“We're nothing if we're not loved. When you meet somebody who is more important to you than yourself, that has to be the most important thing in life, really. And I think we are all striving for it in different ways. I also believe very, very strongly that everybody is the hero/heroine of his/her own life. I try to make my characters kind of ordinary, somebody that anybody could be. Because we've all had loves, perhaps love and loss, people can relate to my characters”


Maeve Binchy

Monday, 30 July 2012

The Lainibop Challenge - Book 9 - Treasure Island - GUEST

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READ!TO GO!
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The LainiBop Challenge

TREASURE ISLAND
ROBERT Louis Stevenson

* * * * *
* * * * * SPOILERS * * * * *
* * * * *


Robert Louis Stephenson originally wrote this story for his nephew who had drawn a map of an I
island. Stephenson was inspired by this map to create the well known Treasure Island the pirates to go along with it. I really enjoyed this book, it is a proper adventure book, and I can see why it has lasted the test of time.

The story begins with Jim Hawkins, a young boy who lives with his mother in the Admiral Benbow Inn. A mysterious old seaman Billy Bones becomes a lodger at the Inn, and Jim is fascinated by him. He talks to Jim of a man with 1 leg and warns Jim that if he sees this man, Billy must be notified immediately. Unfortunately for Billy he has a slight drinking problem which eventually leads to him becoming very ill, during this time, he confides in Jim that he used to be a pirate with the infamous Captain Flint. Soon he is visited by a blind man called Pew who gives him a piece of paper and leaves, after which Billy Bones dies.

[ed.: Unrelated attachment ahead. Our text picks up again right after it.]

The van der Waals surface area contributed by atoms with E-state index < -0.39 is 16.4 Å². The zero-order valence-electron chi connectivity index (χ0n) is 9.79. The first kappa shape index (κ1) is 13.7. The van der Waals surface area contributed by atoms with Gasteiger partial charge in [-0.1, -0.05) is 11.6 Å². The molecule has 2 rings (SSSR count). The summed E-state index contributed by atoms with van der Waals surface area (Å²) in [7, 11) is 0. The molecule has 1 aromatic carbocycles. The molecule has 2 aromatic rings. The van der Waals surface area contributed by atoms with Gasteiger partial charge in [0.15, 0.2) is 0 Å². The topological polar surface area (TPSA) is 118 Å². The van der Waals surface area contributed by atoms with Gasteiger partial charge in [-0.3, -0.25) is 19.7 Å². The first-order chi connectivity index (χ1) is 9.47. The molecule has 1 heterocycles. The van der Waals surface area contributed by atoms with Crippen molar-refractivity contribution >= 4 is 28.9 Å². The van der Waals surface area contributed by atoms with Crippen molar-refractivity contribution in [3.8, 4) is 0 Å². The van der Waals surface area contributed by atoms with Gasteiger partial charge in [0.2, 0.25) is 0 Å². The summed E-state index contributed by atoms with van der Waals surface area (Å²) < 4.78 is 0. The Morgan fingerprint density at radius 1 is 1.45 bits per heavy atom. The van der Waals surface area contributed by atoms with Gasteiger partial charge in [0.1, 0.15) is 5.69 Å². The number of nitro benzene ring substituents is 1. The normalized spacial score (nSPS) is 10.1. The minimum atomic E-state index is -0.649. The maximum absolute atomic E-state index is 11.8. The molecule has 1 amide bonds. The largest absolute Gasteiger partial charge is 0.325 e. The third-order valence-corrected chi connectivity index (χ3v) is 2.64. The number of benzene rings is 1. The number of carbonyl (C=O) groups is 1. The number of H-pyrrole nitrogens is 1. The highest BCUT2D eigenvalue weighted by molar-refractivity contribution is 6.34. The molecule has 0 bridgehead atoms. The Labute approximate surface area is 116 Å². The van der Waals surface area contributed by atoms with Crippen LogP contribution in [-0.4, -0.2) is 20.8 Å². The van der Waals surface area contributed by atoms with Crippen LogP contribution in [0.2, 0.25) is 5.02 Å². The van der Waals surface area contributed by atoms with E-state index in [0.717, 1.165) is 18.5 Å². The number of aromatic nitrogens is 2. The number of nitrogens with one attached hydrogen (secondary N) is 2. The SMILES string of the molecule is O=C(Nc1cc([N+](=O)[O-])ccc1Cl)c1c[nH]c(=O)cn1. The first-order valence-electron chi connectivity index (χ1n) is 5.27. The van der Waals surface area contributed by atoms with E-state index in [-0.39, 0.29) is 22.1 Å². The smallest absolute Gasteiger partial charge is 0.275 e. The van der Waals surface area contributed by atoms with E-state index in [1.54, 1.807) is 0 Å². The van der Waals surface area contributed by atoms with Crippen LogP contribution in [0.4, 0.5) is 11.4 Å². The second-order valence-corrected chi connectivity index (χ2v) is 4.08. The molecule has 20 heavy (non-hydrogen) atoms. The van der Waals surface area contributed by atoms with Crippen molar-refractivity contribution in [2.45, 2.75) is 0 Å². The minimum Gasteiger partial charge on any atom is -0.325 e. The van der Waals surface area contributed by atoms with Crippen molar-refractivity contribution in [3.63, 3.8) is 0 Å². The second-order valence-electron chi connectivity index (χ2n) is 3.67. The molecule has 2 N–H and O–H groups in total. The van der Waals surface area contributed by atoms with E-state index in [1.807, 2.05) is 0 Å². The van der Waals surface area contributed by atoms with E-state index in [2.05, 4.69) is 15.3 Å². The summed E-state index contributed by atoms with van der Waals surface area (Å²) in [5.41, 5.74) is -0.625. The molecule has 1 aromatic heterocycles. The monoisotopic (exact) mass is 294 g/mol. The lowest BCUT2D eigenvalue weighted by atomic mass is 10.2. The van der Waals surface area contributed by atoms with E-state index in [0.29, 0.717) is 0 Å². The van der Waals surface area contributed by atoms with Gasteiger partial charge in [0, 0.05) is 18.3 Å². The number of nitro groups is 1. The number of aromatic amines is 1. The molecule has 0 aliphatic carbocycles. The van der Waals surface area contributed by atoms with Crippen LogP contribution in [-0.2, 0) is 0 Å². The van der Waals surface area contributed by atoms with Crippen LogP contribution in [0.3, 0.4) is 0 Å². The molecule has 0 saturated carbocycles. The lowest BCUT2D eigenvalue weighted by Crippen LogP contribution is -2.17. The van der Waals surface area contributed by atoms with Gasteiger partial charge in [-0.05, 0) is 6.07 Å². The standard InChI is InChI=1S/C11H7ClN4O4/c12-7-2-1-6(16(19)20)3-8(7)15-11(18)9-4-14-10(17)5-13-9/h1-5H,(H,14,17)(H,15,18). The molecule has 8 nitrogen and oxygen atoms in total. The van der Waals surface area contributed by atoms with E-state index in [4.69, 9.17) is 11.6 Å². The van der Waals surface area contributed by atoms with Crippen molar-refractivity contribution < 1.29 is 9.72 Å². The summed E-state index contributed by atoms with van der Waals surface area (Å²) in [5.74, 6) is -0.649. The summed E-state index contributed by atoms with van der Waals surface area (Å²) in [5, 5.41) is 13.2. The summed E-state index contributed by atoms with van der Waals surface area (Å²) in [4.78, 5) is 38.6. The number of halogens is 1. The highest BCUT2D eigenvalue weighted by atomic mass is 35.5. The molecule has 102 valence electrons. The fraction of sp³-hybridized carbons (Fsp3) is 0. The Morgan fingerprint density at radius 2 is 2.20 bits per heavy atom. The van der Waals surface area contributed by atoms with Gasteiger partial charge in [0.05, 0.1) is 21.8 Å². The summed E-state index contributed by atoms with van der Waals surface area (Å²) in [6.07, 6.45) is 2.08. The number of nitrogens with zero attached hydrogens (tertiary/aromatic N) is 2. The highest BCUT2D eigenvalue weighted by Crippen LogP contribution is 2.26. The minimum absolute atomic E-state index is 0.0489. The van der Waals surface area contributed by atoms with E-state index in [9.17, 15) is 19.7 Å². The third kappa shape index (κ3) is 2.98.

Jim and his mother search Billy's room and find lots of money hidden in a chest along with a package. They must then leave as the Inn is being attached by Pew and his men. Jim brings the package to the doctor and magistrate who he trusts and inside it they find a log of all the money stolen by Billy and the pirates and also a treasure map. And so the adventure begins. The magistrate and doctor decide they must go and search for this treasure and of course want to bring Jim along for the trip. They organise a boat and a crew, including Long John Silver the “ships cook” who just happens to only have one leg.

This was really a gripping read, made better I think by the fact that I knew that Long John Silver was more than the jolly cook he makes himself out to be. I was just waiting in suspense for the moment where he would give himself away and betray our heroes.

I really liked all the characters too. Jim was brave and adventurous and despite the fact that he kept running off and getting into trouble, I admired his bravery rather than being annoyed at his rashness. Even Long John Silver managed to get into my good books, even though he is the baddy of the piece, he is also kind of loveable. Part of this may be to try to win the crew and the captain over at the start of the voyage but I also think that this is a genuine trait, cheerful and jovial. He also seems to take a liking to Jim, and tries to take him under his wing.

It was an exciting, enjoyable read and I would recommend it to anyone looking for some adventures on the high seas.

Fancy a read? Get FREE ebooks below!
Project Gutenberg: Treasure Island
Amazon: Treasure Island
iTunes: Treasure Island


The Muppets Treasure Island - Timy Curry - A Professional Pirate:

SCORE       8/10


* * * * *
Say Hello to @Lainibop

Her To Be Read Challenge - The Countdown Begins!



Book 30 - ?
Book 29 - ?